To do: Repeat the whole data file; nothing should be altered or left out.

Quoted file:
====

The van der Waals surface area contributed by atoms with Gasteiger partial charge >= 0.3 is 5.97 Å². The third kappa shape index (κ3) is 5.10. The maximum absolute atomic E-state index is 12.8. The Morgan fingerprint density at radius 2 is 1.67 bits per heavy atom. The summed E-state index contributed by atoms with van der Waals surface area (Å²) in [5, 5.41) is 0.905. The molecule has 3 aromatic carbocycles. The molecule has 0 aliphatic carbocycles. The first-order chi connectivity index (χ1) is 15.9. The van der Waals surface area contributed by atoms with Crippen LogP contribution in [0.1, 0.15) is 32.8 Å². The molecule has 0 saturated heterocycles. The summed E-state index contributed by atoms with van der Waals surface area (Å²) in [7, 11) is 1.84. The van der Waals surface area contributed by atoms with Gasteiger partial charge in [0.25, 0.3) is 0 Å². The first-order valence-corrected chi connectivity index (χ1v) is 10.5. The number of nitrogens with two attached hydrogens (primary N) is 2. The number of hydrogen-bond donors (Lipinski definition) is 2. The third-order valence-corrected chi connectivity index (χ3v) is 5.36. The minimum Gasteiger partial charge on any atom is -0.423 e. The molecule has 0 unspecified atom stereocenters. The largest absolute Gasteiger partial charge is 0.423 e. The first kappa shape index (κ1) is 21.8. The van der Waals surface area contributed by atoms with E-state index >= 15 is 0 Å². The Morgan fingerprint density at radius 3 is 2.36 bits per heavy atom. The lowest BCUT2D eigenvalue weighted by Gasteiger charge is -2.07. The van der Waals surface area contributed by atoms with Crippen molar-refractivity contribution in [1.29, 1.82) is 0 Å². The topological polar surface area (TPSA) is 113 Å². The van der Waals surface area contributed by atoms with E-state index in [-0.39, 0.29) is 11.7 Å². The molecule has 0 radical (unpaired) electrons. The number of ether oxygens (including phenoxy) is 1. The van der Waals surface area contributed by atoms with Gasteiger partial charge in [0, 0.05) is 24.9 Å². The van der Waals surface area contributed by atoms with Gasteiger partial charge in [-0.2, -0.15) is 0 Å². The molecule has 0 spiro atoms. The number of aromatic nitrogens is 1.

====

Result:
The van der Waals surface area contributed by atoms with Gasteiger partial charge >= 0.3 is 5.97 Å². The third kappa shape index (κ3) is 5.10. The maximum absolute atomic E-state index is 12.8. The Morgan fingerprint density at radius 2 is 1.67 bits per heavy atom. The summed E-state index contributed by atoms with van der Waals surface area (Å²) in [5, 5.41) is 0.905. The molecule has 3 aromatic carbocycles. The molecule has 0 aliphatic carbocycles. The first-order chi connectivity index (χ1) is 15.9. The van der Waals surface area contributed by atoms with Crippen LogP contribution in [0.1, 0.15) is 32.8 Å². The molecule has 0 saturated heterocycles. The summed E-state index contributed by atoms with van der Waals surface area (Å²) in [7, 11) is 1.84. The van der Waals surface area contributed by atoms with Gasteiger partial charge in [0.25, 0.3) is 0 Å². The first-order valence-corrected chi connectivity index (χ1v) is 10.5. The number of nitrogens with two attached hydrogens (primary N) is 2. The number of hydrogen-bond donors (Lipinski definition) is 2. The third-order valence-corrected chi connectivity index (χ3v) is 5.36. The minimum Gasteiger partial charge on any atom is -0.423 e. The molecule has 0 unspecified atom stereocenters. The largest absolute Gasteiger partial charge is 0.423 e. The first kappa shape index (κ1) is 21.8. The van der Waals surface area contributed by atoms with E-state index >= 15 is 0 Å². The Morgan fingerprint density at radius 3 is 2.36 bits per heavy atom. The lowest BCUT2D eigenvalue weighted by Gasteiger charge is -2.07. The van der Waals surface area contributed by atoms with Crippen molar-refractivity contribution in [1.29, 1.82) is 0 Å². The topological polar surface area (TPSA) is 113 Å². The van der Waals surface area contributed by atoms with E-state index in [-0.39, 0.29) is 11.7 Å². The molecule has 0 radical (unpaired) electrons. The number of ether oxygens (including phenoxy) is 1. The van der Waals surface area contributed by atoms with Gasteiger partial charge in [0, 0.05) is 24.9 Å². The van der Waals surface area contributed by atoms with Gasteiger partial charge in [-0.2, -0.15) is 0 Å². The molecule has 0 spiro atoms. The number of aromatic nitrogens is 1.